But there is little hope that the present G20 format can successfully address this task. It has no formal linkage into the United Nations hierarchy and will tread on toes if it tries too hard to tell them what to do. G20 is constantly fighting to contain participation bloat. Membership quickly degenerated from the initial 19 countries (already pushing the limits of a feasible face-to-face meeting) into 35 participants with the addition of UN agencies, regional groupings and another half-dozen countries which have managed to get invited. By the third meeting, there were 55 people around the table.

With these larger numbers, the intimacy and like-mindedness of the old G7/8 group was lost. The earlier group may be been unrepresentative, but it had an informality that could sort things out over dinner. Contrast this photo of the smaller group watching football (below) with the formality of the G20 meeting (top).

Mission creep presents a further obstacle. Without the urgent focus of the 2008 crisis, the array of topics rapidly gets out of hand. Development, trade and climate are all failed discussions at other forums, with interminable talk and no resolution. G20 presents an opportunity to transfer this failure to the G20 group. The futile hope is that a collection of political leaders, whose main priority will inevitably be the interests of their disparate domestic constituencies, will somehow be able to solve issues that years of expert discussion have not been able to resolve.

Weighed down by these obstacles, the main G20 meeting has been reduced to little more than a photo opportunity and chance for the leaders to get to know each other. Any real business will be done in smaller groups, spun off from the main meeting. Issues such as IMF governance will be decided by a sub-set of countries which have common mindsets and enough votes to impose their view when the vote is taken. This format has its value, but will this be enough to keep the leaders meeting year after year, waiting for the day when a crisis forces some collective action?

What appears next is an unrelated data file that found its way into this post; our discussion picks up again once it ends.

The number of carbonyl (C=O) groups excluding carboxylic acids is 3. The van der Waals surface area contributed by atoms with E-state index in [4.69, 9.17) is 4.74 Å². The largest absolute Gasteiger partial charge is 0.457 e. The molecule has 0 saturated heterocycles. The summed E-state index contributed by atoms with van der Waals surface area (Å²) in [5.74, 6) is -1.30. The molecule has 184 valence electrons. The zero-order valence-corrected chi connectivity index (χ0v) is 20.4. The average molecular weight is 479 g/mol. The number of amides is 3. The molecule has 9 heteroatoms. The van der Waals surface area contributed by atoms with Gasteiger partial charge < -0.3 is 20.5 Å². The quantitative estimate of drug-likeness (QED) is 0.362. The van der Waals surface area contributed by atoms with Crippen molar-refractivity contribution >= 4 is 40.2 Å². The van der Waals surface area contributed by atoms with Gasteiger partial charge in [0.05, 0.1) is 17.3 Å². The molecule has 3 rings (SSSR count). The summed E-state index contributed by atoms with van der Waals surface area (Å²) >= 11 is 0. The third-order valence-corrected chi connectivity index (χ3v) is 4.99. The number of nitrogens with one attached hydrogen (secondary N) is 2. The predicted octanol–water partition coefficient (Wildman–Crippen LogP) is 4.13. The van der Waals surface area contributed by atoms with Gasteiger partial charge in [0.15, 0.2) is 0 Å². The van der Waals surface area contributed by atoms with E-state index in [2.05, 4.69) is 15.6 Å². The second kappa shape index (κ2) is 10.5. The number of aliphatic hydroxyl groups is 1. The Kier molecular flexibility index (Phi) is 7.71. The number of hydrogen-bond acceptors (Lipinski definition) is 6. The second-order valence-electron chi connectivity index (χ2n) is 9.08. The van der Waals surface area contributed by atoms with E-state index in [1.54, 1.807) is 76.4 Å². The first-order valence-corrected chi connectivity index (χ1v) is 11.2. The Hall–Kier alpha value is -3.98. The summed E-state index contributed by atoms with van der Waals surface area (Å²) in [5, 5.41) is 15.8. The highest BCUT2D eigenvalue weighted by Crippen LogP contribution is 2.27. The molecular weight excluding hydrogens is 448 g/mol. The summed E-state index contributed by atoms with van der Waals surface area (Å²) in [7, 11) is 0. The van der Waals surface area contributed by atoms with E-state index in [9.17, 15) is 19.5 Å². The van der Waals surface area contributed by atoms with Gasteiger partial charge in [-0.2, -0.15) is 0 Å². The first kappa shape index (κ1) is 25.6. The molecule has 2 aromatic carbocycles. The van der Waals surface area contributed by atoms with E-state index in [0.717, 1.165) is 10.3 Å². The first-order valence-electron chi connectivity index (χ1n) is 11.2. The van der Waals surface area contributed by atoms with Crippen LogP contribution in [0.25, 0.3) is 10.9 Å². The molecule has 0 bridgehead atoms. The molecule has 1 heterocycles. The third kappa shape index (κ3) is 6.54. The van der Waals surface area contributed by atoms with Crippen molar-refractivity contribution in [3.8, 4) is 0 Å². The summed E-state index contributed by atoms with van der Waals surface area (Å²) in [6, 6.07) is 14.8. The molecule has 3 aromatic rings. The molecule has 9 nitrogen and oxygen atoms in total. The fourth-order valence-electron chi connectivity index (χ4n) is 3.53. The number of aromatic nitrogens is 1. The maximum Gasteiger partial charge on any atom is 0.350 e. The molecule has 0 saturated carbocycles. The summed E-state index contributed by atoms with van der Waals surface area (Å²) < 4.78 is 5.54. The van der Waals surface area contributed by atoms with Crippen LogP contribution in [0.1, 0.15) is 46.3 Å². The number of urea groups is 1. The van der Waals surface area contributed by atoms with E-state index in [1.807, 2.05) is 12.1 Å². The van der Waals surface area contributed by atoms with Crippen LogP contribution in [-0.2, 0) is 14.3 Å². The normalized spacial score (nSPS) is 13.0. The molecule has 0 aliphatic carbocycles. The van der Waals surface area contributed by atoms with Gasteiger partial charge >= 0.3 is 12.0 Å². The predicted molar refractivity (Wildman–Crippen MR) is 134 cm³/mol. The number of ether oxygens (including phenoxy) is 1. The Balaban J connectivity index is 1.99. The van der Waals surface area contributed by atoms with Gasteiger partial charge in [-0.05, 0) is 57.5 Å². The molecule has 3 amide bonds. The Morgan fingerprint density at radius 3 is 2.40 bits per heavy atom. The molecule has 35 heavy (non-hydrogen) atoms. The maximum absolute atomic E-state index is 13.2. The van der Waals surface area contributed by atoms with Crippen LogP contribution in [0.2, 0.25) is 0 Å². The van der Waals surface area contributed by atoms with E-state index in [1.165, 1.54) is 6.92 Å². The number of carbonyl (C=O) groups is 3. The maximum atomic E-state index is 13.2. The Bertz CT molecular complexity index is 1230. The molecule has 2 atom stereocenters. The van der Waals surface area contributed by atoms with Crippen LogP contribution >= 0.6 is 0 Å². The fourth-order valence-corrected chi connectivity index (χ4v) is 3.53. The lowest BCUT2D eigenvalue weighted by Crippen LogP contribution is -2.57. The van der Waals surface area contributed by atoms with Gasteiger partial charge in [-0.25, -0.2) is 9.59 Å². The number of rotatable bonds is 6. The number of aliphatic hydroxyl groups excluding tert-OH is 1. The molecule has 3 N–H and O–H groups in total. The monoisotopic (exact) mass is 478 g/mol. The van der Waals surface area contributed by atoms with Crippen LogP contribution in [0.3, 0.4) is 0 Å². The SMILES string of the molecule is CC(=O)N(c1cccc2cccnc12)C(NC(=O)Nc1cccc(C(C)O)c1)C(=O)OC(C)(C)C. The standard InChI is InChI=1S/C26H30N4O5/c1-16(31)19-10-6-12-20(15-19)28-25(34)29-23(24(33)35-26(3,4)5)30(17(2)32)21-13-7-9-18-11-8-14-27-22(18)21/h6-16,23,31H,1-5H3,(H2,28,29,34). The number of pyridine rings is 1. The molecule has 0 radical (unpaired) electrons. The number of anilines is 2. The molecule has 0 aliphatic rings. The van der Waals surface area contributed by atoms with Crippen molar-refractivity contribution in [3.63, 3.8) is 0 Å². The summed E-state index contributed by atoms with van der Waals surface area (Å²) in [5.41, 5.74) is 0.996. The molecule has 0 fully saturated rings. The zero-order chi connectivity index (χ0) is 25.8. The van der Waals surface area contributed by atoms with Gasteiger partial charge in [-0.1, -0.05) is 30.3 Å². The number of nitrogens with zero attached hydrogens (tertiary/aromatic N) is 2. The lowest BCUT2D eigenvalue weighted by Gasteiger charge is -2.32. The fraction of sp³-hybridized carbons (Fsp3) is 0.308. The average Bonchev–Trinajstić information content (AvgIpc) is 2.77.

Perhaps this is all that the international system can handle at present. Ian Bremmer argues the wider case that the diminished role of the US in world affairs has removed the possibility of effective economic cooperation, leaving a G-Zero world. Rule-making will be done via groups such as the Trans Pacific Partnership, where America can still dominate the agenda and build on the Golden Straitjacket, which reflects its interests in intellectual property and international capital flows.

It's clear that the answer is not to be found in widening G20 membership to make it more representative. We already have international bodies using this universal model, bogged down in the futile search for consensus. There is no point in repeating their shortcomings.

 Perhaps the answer is to re-think the format, confining participation to the original member countries plus the regional groupings which have formed around the world. At present these are at different stages of development, but if we take the European Union as the model, they have the potential, within their various and frequent internal meetings, to build up refined positions which go beyond the interests of individual countries, with these brought together in the G20 to arrive at consensus which cannot be achieved in the current format.

Photos by Flickr user G20Mexico and Wikipedia user The White House.